Since peaking in October 2018, the 30-year bond has been on a slide. This month it dipped below 2.00%, breaking its low from July 2016 after the FED cut its target rate by 25 basis points. That move dropped the 30-year fixed-rate mortgage to 3.81%. With mortgage rates so low, you'd expect the housing market to be booming but that isn't the case.
For the last four years, the U.S. housing market has basically been on a plateau. Existing home sales bottomed in January of 2019 and jumped up in February but have been sliding back down since. June home sales decreased 1.7% from the previous month and 2.2% from a year earlier. The consumer is strong with wages increases, spending steady, and unemployment near a 50-year low. So why aren't people buying up homes?
The short answer is high home prices, partially the result of low home inventories. Yes - a low mortgage is nice but if the thing you are trying to buy is near its highs, that doesn't really help much. Buying at the peak of the financial crisis is all too fresh in peoples' minds. Since 2012, home prices have outpaced wages 3:1. The consumer is simply not able to keep up with ever-increasing home prices.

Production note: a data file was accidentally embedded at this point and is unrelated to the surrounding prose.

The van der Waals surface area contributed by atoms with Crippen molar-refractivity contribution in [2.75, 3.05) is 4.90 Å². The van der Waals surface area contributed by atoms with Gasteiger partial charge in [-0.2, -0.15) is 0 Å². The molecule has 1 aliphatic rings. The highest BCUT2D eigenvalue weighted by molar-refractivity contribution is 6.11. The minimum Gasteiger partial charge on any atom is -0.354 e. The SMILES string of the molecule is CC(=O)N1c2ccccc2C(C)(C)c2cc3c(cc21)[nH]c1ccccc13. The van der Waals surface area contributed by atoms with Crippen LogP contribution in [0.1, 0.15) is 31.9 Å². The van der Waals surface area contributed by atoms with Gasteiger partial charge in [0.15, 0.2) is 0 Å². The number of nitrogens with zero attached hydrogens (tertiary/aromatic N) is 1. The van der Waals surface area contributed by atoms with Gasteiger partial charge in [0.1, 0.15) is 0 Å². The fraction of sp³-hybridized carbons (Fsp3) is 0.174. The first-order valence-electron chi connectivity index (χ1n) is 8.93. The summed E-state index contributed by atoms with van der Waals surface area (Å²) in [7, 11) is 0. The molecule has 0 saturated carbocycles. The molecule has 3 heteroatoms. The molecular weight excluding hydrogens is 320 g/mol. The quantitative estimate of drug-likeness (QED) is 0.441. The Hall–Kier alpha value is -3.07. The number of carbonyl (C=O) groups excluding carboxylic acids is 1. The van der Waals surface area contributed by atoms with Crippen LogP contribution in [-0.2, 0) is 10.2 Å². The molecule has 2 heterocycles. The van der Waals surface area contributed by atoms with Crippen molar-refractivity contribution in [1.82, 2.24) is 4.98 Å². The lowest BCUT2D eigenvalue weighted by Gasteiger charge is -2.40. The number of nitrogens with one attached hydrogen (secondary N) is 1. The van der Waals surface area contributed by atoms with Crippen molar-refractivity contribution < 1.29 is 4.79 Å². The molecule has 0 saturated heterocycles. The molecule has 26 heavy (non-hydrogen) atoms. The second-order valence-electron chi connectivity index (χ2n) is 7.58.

It isn't all doom and gloom for housing. For the week ending August 2, mortgage applications were up 5.2% from the week prior. Also, consumers are flush with mortgages. The Federal Reserve Bank of New York reported that for Q2 2019, mortgage debt hit an all-time high, beating out the 2008 peak. Mortgages are the largest component of consumer household debt. This isn't to imply there is a mortgage bubble. Compared to 2008, mortgage application standards are far more strict